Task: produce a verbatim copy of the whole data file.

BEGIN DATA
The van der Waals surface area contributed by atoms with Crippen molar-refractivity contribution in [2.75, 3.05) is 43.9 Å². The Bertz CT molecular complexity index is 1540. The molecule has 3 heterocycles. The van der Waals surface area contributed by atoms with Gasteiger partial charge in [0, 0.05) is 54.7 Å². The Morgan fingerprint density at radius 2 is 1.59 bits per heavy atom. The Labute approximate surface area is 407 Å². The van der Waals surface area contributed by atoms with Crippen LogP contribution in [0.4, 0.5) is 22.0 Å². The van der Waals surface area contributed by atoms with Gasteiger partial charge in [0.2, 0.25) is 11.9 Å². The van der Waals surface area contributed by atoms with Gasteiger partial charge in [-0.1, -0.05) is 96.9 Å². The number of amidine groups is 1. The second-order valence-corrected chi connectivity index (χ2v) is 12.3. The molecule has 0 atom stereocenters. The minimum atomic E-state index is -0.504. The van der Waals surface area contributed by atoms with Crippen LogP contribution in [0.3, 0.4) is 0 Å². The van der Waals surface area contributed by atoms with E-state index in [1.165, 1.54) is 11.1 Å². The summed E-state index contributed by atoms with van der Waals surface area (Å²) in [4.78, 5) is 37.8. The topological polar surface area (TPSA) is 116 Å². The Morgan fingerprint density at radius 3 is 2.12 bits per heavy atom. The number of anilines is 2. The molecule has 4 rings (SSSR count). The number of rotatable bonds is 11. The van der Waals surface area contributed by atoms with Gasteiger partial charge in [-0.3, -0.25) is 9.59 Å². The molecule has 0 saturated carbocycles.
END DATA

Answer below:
The van der Waals surface area contributed by atoms with Crippen molar-refractivity contribution in [2.75, 3.05) is 43.9 Å². The Bertz CT molecular complexity index is 1540. The molecule has 3 heterocycles. The van der Waals surface area contributed by atoms with Gasteiger partial charge in [0, 0.05) is 54.7 Å². The Morgan fingerprint density at radius 2 is 1.59 bits per heavy atom. The Labute approximate surface area is 407 Å². The van der Waals surface area contributed by atoms with Crippen LogP contribution in [0.4, 0.5) is 22.0 Å². The van der Waals surface area contributed by atoms with Gasteiger partial charge in [0.2, 0.25) is 11.9 Å². The van der Waals surface area contributed by atoms with Gasteiger partial charge in [-0.1, -0.05) is 96.9 Å². The number of amidine groups is 1. The second-order valence-corrected chi connectivity index (χ2v) is 12.3. The molecule has 0 atom stereocenters. The minimum atomic E-state index is -0.504. The van der Waals surface area contributed by atoms with Crippen LogP contribution in [0.3, 0.4) is 0 Å². The van der Waals surface area contributed by atoms with E-state index in [1.165, 1.54) is 11.1 Å². The summed E-state index contributed by atoms with van der Waals surface area (Å²) in [4.78, 5) is 37.8. The topological polar surface area (TPSA) is 116 Å². The Morgan fingerprint density at radius 3 is 2.12 bits per heavy atom. The number of anilines is 2. The molecule has 4 rings (SSSR count). The number of rotatable bonds is 11. The van der Waals surface area contributed by atoms with Gasteiger partial charge in [-0.3, -0.25) is 9.59 Å². The molecule has 0 saturated carbocycles.